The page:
You might be underestimating strangers’ interest in your life

"We wrongly assume that other people are somewhat indifferent towards us, so we avoid more intimate conversation, thinking it would be awkward," says Amit Kumar. "But we'd likely be happier if we dug deeper when we're interacting with others."(Credit: Getty Images)

People benefit from deep conversations, but we often stick to small talk with strangers because we underestimate how much they’re interested in our lives, according to new research.

The findings have important practical implications, especially as the pandemic wanes and people become more social again.

“People care about what we have to say, just as we care about what they have to say.”

“We wrongly assume that other people are somewhat indifferent towards us, so we avoid more intimate conversation, thinking it would be awkward,” says coauthor Amit Kumar, an assistant professor of marketing at the University of Texas at Austin’s McCombs School of Business. “But we’d likely be happier if we dug deeper when we’re interacting with others.”

For the study, which appears in the Journal of Personality and Social Psychology, researchers designed a series of 12 experiments with more than 1,800 total participants. The researchers asked pairs of people—mainly strangers—to discuss either relatively deep or shallow topics.

In some experiments, people received shallow or deep questions to discuss. Shallow questions included typical small-talk topics, such as, “What is the best TV show you’ve seen in the last month? Tell your partner about it,” or “What do you think about the weather today?”

Deep questions elicited more personal and intimate information, such as, “Can you describe a time you cried in front of another person?” or “If a crystal ball could tell you the truth about yourself, your life, your future, or anything else, what would you want to know?”

In other experiments, people generated their own deep and shallow conversation topics.

Before the conversations, participants predicted how awkward they thought the conversations would be, how connected they thought they would feel to their conversation partner, and how much they would enjoy the conversation. Afterward, they rated the awkwardness, connectedness, and enjoyment they actually felt.

Overall, the researchers found that both deep and shallow conversations felt less awkward and led to greater feelings of connectedness and enjoyment than the participants had expected. That effect tended to be stronger for deep conversations.

In one experiment, participants who had a deep conversation with one partner and a shallow conversation with another partner initially expected to prefer the shallow conversation but actually preferred the deep one.

If deep conversations are genuinely better and people in these experiments says they wanted to have deep conversations, then why aren’t they having more of them?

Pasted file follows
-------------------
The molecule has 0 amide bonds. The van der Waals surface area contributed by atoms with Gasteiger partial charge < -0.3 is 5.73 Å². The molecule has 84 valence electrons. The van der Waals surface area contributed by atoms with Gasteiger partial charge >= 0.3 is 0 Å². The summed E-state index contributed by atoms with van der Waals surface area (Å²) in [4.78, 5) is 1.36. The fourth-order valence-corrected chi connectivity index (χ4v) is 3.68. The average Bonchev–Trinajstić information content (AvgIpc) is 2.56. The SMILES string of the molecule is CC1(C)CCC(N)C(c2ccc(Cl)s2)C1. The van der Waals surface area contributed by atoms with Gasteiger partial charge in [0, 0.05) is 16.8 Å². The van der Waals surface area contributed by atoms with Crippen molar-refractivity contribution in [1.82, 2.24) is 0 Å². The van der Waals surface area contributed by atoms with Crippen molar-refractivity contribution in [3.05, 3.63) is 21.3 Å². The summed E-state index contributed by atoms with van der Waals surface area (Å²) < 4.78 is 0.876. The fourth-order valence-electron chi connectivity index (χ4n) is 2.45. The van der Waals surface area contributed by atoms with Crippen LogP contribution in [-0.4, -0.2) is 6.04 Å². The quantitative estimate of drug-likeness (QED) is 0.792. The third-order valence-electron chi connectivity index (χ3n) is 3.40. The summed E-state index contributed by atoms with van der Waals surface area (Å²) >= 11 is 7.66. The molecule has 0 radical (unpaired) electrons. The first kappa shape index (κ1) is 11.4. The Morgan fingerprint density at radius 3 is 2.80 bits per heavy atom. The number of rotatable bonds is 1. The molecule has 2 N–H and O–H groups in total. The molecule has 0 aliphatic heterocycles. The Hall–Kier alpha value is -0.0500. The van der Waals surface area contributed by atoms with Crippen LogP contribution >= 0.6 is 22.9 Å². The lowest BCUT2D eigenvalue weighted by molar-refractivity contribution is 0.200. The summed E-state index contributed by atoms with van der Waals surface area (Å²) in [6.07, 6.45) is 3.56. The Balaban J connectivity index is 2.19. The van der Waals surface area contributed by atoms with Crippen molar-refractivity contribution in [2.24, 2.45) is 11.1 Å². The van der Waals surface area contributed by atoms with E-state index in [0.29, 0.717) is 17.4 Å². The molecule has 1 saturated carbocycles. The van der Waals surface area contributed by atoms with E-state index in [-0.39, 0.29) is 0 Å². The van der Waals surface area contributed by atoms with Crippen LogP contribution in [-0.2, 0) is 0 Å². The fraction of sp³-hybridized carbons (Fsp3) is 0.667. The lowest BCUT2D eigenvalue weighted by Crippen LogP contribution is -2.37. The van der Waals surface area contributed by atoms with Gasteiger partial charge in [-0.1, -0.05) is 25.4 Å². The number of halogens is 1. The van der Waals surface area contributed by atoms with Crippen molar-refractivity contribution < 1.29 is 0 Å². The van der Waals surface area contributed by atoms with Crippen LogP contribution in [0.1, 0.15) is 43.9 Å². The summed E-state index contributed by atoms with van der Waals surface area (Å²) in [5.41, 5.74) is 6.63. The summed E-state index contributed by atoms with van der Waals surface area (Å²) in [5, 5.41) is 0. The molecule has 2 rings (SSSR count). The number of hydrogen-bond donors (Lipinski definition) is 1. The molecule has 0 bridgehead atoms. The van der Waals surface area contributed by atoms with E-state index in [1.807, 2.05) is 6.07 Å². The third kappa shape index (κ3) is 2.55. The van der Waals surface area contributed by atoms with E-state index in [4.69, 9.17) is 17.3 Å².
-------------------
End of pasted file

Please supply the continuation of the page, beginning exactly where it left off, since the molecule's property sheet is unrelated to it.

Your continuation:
The researchers suspect it might be because people underestimate how interested strangers are in learning about their deeper thoughts and feelings. In some of the experiments, the researchers asked participants to predict how interested their conversation partner would be in the discussion, and then afterward to indicate how interested their partner actually was in the discussion.

On average, people consistently underestimated how interested their partners would be in learning about them.

“People care about what we have to say, just as we care about what they have to say,” Kumar says. “And these effects are quite robust. Our different experiments recruited students from around the world, online participants, and people who just happened to be at a public park.

“We even had older business executives at a financial services firm talking about the last time they cried in front of another person. Across all these different samples of participants, we find similar effects.”

In the final experiments, the researchers examined whether having more accurate expectations about a conversation partner increased people’s interest in having a deeper conversation. In one experiment, they told the participants to imagine that they would be speaking to a particularly caring and interested person, or to a particularly uncaring and uninterested one. Participants who expected they would be speaking to the caring person chose to discuss deeper questions.

In another experiment, the researchers told people about the results of the previous experiments—letting them know that most people underestimate the degree to which other people are interested in hearing about their personal and deeper thoughts. People given this information later chose to discuss deeper questions with strangers more often than people not given the information.

“In these social situations, the fear is largely in our heads—how we imagine these conversations going,” Kumar says. “Reality suggests we might be better off if we opened up and dove a little deeper than we normally do.”

Additional coauthors are from Northwestern University and the University of Chicago.

Source: UT Austin